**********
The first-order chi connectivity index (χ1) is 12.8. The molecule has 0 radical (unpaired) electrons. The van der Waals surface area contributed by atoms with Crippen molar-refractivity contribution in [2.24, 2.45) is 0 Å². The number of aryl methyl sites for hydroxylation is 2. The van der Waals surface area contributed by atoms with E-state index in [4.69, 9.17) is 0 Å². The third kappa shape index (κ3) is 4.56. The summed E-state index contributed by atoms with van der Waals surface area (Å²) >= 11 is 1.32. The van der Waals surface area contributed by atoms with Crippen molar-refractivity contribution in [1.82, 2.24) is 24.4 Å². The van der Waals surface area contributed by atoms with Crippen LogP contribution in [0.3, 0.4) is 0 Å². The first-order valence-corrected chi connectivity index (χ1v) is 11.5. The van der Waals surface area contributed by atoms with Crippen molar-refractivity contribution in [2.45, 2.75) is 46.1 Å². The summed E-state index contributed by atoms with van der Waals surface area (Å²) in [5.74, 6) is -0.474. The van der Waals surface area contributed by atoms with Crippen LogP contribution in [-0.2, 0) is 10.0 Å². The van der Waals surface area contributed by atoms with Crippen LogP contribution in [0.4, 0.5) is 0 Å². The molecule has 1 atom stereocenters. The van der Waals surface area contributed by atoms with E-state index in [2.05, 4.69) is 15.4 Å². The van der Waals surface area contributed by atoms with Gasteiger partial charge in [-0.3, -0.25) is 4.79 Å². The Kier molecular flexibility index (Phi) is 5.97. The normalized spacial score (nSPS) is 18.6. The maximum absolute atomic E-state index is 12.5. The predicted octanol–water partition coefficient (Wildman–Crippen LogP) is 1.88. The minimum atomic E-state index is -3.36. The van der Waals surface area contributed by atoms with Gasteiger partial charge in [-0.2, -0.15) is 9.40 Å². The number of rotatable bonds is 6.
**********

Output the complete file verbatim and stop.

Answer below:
The first-order chi connectivity index (χ1) is 12.8. The molecule has 0 radical (unpaired) electrons. The van der Waals surface area contributed by atoms with Crippen molar-refractivity contribution in [2.24, 2.45) is 0 Å². The number of aryl methyl sites for hydroxylation is 2. The van der Waals surface area contributed by atoms with E-state index in [4.69, 9.17) is 0 Å². The third kappa shape index (κ3) is 4.56. The summed E-state index contributed by atoms with van der Waals surface area (Å²) >= 11 is 1.32. The van der Waals surface area contributed by atoms with Crippen molar-refractivity contribution in [1.82, 2.24) is 24.4 Å². The van der Waals surface area contributed by atoms with Crippen LogP contribution in [0.3, 0.4) is 0 Å². The first-order valence-corrected chi connectivity index (χ1v) is 11.5. The van der Waals surface area contributed by atoms with Crippen molar-refractivity contribution in [2.45, 2.75) is 46.1 Å². The summed E-state index contributed by atoms with van der Waals surface area (Å²) in [5.74, 6) is -0.474. The van der Waals surface area contributed by atoms with Crippen LogP contribution in [-0.2, 0) is 10.0 Å². The van der Waals surface area contributed by atoms with Crippen LogP contribution in [0.4, 0.5) is 0 Å². The molecule has 1 atom stereocenters. The van der Waals surface area contributed by atoms with E-state index in [2.05, 4.69) is 15.4 Å². The van der Waals surface area contributed by atoms with Gasteiger partial charge in [-0.3, -0.25) is 4.79 Å². The Kier molecular flexibility index (Phi) is 5.97. The normalized spacial score (nSPS) is 18.6. The maximum absolute atomic E-state index is 12.5. The predicted octanol–water partition coefficient (Wildman–Crippen LogP) is 1.88. The minimum atomic E-state index is -3.36. The van der Waals surface area contributed by atoms with Gasteiger partial charge in [-0.2, -0.15) is 9.40 Å². The number of rotatable bonds is 6.